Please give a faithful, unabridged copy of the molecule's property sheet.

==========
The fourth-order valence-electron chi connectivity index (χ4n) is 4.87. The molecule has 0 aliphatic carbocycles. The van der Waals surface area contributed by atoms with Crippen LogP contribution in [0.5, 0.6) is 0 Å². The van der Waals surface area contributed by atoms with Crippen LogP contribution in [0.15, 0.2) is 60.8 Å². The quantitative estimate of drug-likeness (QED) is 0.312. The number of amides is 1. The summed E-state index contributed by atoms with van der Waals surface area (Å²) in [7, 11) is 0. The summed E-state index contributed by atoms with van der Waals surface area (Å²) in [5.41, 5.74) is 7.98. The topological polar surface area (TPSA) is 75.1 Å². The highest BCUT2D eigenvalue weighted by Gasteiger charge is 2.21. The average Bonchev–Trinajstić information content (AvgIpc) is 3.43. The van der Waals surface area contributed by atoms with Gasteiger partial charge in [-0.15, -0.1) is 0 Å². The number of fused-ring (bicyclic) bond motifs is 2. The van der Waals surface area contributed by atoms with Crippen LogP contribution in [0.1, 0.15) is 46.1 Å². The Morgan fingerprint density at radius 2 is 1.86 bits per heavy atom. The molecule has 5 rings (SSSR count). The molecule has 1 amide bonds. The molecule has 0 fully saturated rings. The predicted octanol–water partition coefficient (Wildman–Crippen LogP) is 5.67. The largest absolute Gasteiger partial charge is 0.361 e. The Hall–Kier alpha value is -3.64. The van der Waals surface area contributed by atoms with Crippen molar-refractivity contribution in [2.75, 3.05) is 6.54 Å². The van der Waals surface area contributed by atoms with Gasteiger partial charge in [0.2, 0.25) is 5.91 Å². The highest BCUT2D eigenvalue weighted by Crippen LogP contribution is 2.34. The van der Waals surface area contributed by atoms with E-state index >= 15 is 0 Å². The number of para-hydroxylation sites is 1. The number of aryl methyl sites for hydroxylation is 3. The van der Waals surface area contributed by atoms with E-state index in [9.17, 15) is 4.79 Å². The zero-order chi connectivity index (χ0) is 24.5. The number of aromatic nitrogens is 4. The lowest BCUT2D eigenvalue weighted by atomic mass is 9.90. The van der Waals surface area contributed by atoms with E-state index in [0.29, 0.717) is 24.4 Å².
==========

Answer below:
The fourth-order valence-electron chi connectivity index (χ4n) is 4.87. The molecule has 0 aliphatic carbocycles. The van der Waals surface area contributed by atoms with Crippen LogP contribution in [0.5, 0.6) is 0 Å². The van der Waals surface area contributed by atoms with Crippen LogP contribution in [0.15, 0.2) is 60.8 Å². The quantitative estimate of drug-likeness (QED) is 0.312. The number of amides is 1. The summed E-state index contributed by atoms with van der Waals surface area (Å²) in [7, 11) is 0. The summed E-state index contributed by atoms with van der Waals surface area (Å²) in [5.41, 5.74) is 7.98. The topological polar surface area (TPSA) is 75.1 Å². The highest BCUT2D eigenvalue weighted by Gasteiger charge is 2.21. The average Bonchev–Trinajstić information content (AvgIpc) is 3.43. The van der Waals surface area contributed by atoms with Gasteiger partial charge in [-0.15, -0.1) is 0 Å². The number of fused-ring (bicyclic) bond motifs is 2. The van der Waals surface area contributed by atoms with Crippen LogP contribution in [0.1, 0.15) is 46.1 Å². The Morgan fingerprint density at radius 2 is 1.86 bits per heavy atom. The molecule has 5 rings (SSSR count). The molecule has 1 amide bonds. The molecule has 0 fully saturated rings. The predicted octanol–water partition coefficient (Wildman–Crippen LogP) is 5.67. The largest absolute Gasteiger partial charge is 0.361 e. The Hall–Kier alpha value is -3.64. The van der Waals surface area contributed by atoms with Crippen molar-refractivity contribution in [2.75, 3.05) is 6.54 Å². The van der Waals surface area contributed by atoms with Gasteiger partial charge in [0.2, 0.25) is 5.91 Å². The highest BCUT2D eigenvalue weighted by Crippen LogP contribution is 2.34. The van der Waals surface area contributed by atoms with E-state index >= 15 is 0 Å². The number of para-hydroxylation sites is 1. The number of aryl methyl sites for hydroxylation is 3. The van der Waals surface area contributed by atoms with E-state index in [9.17, 15) is 4.79 Å². The zero-order chi connectivity index (χ0) is 24.5. The number of aromatic nitrogens is 4. The lowest BCUT2D eigenvalue weighted by atomic mass is 9.90. The van der Waals surface area contributed by atoms with E-state index in [0.29, 0.717) is 24.4 Å².